Thursday, August 27, 2015

Taylorism is Back … with a Vengeance

Frederick_Winslow_Taylor (Taylorism)I was really happy to hear someone on the national news the other day mention Taylorism.

It is refreshing to see and hear these flashbacks to old school thinking. To some of the early ideas for what has become a huge industry … consulting.

Taylor was one of the first Management Consultants. Bain, McKinsey, Accenture and so many others can thank him for their incredible growth industry.

I’m happy to see this because this is what I studied in university. It’s ironic that the cycle is repeating itself … again. Taylorism fell out of favor (in a sense), but now it’s back and I’m happy to see this.

For those that don’t know what Taylorism is … bear with me for a moment.

Taylor is referred to as the Father of Management. However, as has been shown, particularly by the Japanese in the 80’s and continuing today, there are other means to motivate workers. See my references to Deming and Shewhart below and look at the work that led to the Taguchi Method and Quality Circles.

Time Motion Studies

Frederick W. Taylor was famous for his Time Motion Studies … over 100 years ago. He is the reason we don’t have shovels as big as a wheelbarrows.

He studied people, processes and technologies in old and traditional industries. Think about what was going on 100 years ago. Farm workers were moving to the cities. It was the end of the Agrarian Age and the beginning of the Industrial Age.

  • People were going to work at factories.
  • These factories did traditional, simple and required work to build the infrastructure that built America.
  • Unions were in their infancy. Working hours were long. Conditions were harsh.

The ability to work not just the comfy 8 hours companies seem to expect these days. No, they were on the job for 12+ hours a shiftusually 6 days a week. Being able to do this every day was important. Not just for the factory owner, but for the worker too.

The Ability to Wield a Shovel for 12 Hours

This was the mandate. Make sure people shoveling coal into boilers or sand into molds could do so for their allotted shift. Make sure they could do this day-in and day-out for weeks and months on end. While people were easily replaced … remember people were coming from farms to the factories every day. The factory owners still wanted to maximize their means of production.

Enter Frederick W. Taylor

imageTaylor realized that everything was connected. As a trained mechanical engineer he knew that machines have a limit to what they can do and for how long they could be expected to perform said duties. He wisely applied the same philosophy to humans.

He created extensive Time-Motion Studies. These studies had multiple factors and controls. Many of the philosophies are still used today. One of the more famous studies was to identify the best size of a shovel head to maximize the amount of material that could be moved while ensuring the human using the shovel could perform this task for 12 hours a day.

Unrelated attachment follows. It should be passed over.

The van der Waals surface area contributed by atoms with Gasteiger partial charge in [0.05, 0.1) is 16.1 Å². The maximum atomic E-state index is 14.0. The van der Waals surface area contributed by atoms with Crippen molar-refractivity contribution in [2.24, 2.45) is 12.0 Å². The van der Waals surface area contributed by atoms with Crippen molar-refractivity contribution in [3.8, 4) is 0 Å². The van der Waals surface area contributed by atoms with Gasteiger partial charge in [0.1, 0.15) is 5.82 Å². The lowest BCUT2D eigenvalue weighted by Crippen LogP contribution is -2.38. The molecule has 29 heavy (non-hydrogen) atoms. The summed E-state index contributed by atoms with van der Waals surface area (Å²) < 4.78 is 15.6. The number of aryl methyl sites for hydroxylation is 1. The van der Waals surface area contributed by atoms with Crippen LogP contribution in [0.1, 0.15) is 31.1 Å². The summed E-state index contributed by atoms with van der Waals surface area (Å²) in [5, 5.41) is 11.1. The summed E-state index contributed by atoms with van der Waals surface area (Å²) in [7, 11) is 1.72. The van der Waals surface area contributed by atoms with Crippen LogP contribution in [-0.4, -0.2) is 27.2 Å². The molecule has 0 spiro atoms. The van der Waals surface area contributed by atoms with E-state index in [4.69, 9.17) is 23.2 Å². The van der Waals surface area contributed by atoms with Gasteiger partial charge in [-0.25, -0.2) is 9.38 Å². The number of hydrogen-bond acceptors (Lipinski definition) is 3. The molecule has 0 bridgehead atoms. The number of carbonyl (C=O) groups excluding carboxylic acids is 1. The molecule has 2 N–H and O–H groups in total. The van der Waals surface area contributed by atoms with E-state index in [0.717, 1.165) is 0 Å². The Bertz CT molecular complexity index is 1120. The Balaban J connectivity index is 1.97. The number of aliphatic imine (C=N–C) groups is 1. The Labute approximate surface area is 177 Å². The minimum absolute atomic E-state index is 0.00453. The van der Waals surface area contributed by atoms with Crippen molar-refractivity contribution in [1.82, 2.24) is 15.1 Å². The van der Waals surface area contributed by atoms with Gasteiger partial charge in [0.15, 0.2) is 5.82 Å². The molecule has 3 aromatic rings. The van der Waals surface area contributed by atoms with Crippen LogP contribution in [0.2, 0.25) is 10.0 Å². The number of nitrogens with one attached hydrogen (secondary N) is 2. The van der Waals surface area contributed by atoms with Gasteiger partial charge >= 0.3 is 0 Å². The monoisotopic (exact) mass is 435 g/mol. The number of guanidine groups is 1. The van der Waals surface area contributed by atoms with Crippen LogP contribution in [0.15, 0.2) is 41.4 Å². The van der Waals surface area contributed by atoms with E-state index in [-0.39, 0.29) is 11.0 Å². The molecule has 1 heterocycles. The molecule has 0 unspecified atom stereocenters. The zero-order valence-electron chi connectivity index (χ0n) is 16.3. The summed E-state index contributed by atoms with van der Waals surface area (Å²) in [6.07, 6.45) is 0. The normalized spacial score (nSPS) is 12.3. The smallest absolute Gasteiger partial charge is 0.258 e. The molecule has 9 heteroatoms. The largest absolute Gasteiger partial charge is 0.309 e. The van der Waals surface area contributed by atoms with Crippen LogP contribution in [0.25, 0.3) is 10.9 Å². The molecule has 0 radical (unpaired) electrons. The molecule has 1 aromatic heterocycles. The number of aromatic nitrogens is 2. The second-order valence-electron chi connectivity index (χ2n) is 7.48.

Pay the Worker, Not the Job
Taylor believed in finding the right jobs for workers, and then paying them well for the increased output. He advocated paying the person and not the job and believed that
unions would be unnecessary if workers were paid their individual worth. Taylor doubled productivity. Source: PBS

imageAmong other things Taylor optimized for the best shovel head size. Everyone working in their yard this weekend can thank Taylor for this. Even 100 years ago he was looking out for Millennials & Gen Z's.

PDCA is Next

I'm looking forward to the day when the national news starts talking about Shewhart and Demingagain. Just like they did in the 80's.

It will happen. All cycles repeat themselves.

I'm sure Frederick W. Taylor would appreciate that cyclical repeating. I'm sure he would have come up with a time and motion analysis for it too.

Image Credits: Wikimedia, PBS

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Jeff is an expert in the Enterprise Content Management industry. He brings over 20 years of Channel Sales, Partner Marketing and Alliance expertise to audiences around the world in speaking engagements and via his writing. He has worked for Microsoft, Kodak, and K2. He is currently the consulting with Microsoft and partners to drive Community Engagement and Alliances.

Tweet him
@jshuey or connect on LinkedIn, Facebook, or Google+ He is active in the Microsoft Partner Community and is the co-founder and President of the IAMCP Seattle chapter.

He is a contributing author to
Entrepreneur, Elite Daily, Yahoo, US News and to the Personal Branding Blog.

Wednesday, August 26, 2015

In the Opt-In Economy you’ll be Dropping Beacons Everywhere

imageBeacons are everywhere.